By: Amy B. Egitton
In 1991, the New York State Court of Appeals defined the term “parent” by excluding non-biological parties. The Court held that “a biological stranger to a child who is properly in the custody of his biological mother has no standing to seek visitation with the child under Domestic Relations Law §70,” Alison D. v. Virginia M., 77 N.Y.2d 651, 655 (1991). This case clearly excluded parent like figures that lacked biological or adoptive ties to the child from seeking any custodial rights. The ruling excluded non–biological, non-married, non-adoptive parents from seeking custody and treated them as legal strangers to the children they were raising.
When the New York State Legislature passed the Marriage Equality Act stating that a marriage that is otherwise valid shall be valid regardless of whether the parties to the marriage are of the same or different sex, it stated its intention that no government treatment, right, benefit or responsibility relating to marriage shall differ based on the parties of the marriage being of the same sex rather than a different sex. This creates the persistent question as to what are the parental rights upon divorce to a child born of a same sex marriage where one party is the biological parent and the other is not.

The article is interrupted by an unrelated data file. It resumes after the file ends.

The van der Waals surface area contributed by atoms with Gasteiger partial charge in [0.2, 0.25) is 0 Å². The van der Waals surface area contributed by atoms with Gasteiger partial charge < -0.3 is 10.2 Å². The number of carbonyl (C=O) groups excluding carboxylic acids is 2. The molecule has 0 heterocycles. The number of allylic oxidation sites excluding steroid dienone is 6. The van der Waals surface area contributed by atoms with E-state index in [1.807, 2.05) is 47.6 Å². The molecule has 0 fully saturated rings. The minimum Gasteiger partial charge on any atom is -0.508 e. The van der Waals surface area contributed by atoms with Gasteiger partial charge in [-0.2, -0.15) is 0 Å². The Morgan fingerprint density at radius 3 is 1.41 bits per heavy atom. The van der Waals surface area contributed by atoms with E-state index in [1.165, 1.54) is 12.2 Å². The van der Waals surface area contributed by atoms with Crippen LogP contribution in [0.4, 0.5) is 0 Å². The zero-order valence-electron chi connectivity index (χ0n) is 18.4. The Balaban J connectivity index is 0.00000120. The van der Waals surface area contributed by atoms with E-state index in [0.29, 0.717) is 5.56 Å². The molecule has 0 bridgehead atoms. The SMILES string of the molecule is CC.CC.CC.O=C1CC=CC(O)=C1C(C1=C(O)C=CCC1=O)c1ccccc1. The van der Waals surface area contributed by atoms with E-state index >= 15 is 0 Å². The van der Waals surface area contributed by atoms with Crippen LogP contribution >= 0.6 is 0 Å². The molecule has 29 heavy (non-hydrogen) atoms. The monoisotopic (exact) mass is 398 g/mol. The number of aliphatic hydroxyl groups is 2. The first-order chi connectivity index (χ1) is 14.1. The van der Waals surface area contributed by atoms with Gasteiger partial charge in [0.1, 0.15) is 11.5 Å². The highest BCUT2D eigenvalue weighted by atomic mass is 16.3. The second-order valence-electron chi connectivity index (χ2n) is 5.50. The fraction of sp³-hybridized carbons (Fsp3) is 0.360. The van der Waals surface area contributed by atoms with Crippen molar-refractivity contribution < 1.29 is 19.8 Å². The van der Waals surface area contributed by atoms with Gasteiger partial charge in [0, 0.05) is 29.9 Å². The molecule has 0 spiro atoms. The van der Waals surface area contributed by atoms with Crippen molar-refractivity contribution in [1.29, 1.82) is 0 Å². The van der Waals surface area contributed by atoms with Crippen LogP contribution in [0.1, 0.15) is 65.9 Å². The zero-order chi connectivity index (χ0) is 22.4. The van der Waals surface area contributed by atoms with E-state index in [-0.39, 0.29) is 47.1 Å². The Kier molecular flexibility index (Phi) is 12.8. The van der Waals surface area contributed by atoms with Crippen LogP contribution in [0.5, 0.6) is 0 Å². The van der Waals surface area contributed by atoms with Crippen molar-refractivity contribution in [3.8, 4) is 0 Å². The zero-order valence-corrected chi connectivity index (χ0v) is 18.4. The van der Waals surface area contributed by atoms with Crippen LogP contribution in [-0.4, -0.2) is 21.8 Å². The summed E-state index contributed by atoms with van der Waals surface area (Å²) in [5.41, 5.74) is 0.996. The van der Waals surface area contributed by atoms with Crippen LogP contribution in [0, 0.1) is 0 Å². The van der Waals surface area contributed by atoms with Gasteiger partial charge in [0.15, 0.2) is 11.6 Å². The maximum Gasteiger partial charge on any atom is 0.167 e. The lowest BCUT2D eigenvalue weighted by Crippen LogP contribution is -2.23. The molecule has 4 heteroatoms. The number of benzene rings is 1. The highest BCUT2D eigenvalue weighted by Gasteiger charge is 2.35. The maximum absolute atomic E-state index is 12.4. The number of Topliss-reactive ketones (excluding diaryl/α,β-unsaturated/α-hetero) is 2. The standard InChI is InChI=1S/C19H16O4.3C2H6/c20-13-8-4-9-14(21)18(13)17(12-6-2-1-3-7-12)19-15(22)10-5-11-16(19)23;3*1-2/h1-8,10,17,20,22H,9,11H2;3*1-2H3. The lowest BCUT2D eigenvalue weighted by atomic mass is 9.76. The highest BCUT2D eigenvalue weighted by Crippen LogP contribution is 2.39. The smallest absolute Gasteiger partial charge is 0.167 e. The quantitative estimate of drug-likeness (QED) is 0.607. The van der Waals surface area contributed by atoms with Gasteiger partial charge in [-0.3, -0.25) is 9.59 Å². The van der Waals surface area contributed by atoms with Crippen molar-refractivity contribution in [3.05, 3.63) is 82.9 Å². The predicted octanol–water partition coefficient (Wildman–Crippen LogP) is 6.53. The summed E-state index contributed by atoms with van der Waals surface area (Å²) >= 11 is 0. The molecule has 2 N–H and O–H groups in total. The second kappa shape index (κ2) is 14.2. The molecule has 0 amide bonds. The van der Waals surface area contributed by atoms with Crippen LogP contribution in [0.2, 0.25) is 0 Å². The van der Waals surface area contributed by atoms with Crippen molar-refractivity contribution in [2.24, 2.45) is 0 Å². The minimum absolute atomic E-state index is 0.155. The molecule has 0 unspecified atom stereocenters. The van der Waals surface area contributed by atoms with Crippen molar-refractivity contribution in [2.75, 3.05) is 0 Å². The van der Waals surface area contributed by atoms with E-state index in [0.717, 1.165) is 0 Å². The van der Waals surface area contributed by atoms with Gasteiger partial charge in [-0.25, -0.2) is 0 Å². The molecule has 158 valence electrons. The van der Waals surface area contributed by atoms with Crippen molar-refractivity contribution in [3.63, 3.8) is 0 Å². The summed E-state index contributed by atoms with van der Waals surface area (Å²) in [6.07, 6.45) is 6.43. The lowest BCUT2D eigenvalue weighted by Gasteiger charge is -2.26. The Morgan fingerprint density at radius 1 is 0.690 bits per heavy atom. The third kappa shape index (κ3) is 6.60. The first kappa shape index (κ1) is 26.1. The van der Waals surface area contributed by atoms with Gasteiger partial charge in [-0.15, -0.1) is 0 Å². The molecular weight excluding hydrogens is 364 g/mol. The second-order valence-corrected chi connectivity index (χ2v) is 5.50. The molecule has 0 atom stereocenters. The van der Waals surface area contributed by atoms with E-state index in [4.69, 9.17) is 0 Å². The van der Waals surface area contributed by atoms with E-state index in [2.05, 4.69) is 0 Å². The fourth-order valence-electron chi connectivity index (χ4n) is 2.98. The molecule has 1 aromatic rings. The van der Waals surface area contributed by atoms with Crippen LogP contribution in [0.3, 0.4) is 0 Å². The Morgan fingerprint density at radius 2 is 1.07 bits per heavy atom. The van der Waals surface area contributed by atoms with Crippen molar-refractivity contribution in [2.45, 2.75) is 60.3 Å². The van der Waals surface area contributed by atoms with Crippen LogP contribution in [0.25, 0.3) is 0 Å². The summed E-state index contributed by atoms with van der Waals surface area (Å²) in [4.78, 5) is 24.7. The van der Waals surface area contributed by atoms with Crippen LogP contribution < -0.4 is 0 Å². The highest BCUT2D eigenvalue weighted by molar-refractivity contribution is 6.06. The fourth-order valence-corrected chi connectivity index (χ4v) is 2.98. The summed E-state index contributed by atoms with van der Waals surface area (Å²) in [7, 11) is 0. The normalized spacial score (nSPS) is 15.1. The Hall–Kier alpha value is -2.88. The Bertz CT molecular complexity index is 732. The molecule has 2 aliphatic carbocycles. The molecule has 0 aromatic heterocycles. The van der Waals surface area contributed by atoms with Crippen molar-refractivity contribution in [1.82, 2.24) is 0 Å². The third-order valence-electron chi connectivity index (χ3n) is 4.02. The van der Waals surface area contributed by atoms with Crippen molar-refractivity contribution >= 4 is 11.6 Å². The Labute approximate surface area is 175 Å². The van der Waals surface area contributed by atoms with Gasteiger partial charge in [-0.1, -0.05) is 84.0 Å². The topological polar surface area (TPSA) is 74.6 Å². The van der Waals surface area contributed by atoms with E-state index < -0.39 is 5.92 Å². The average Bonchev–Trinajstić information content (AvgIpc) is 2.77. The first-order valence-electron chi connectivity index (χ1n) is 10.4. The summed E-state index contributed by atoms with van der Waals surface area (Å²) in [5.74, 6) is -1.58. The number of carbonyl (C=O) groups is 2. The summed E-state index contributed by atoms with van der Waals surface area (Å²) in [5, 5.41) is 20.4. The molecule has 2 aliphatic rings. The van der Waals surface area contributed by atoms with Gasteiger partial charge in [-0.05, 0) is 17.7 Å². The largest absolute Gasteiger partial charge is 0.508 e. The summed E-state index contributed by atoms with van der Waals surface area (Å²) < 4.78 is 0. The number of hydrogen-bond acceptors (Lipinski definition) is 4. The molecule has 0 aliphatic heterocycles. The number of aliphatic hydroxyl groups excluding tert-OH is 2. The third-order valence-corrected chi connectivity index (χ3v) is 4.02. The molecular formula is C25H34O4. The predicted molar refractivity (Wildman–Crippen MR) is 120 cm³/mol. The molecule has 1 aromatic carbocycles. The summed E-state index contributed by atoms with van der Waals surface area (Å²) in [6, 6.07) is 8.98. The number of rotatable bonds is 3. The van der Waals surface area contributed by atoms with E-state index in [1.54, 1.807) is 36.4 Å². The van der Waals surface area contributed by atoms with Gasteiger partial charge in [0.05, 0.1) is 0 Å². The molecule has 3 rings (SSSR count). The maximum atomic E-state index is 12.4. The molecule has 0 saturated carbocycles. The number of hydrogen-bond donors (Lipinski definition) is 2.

In a landmark decision, the Court of Appeals has drastically altered the rule of law in Alison D. In Brooke S.B. v. Elizabeth A.C.C., 28 N.Y.3d 1, 61N.E. 3d 488, 39 N.Y.S.3d 89 (2016), decided on August 30, 2016, the court overruled Alison D stating that “where a petitioner proves by clear and convincing evidence that he or she has agreed with the biological parent of the child to conceive a child and raise the child as co-parents, the petitioner will have presented sufficient evidence to achieve standing to seek custody and visitation of the child.”
This decision has brought true equality in the law as far as protecting the bonded relationships between children and non-biological, non-adoptive parents. If you have any questions or would like to discuss further, please do not hesitate to contact me or the attorney in our office with whom you typically work.
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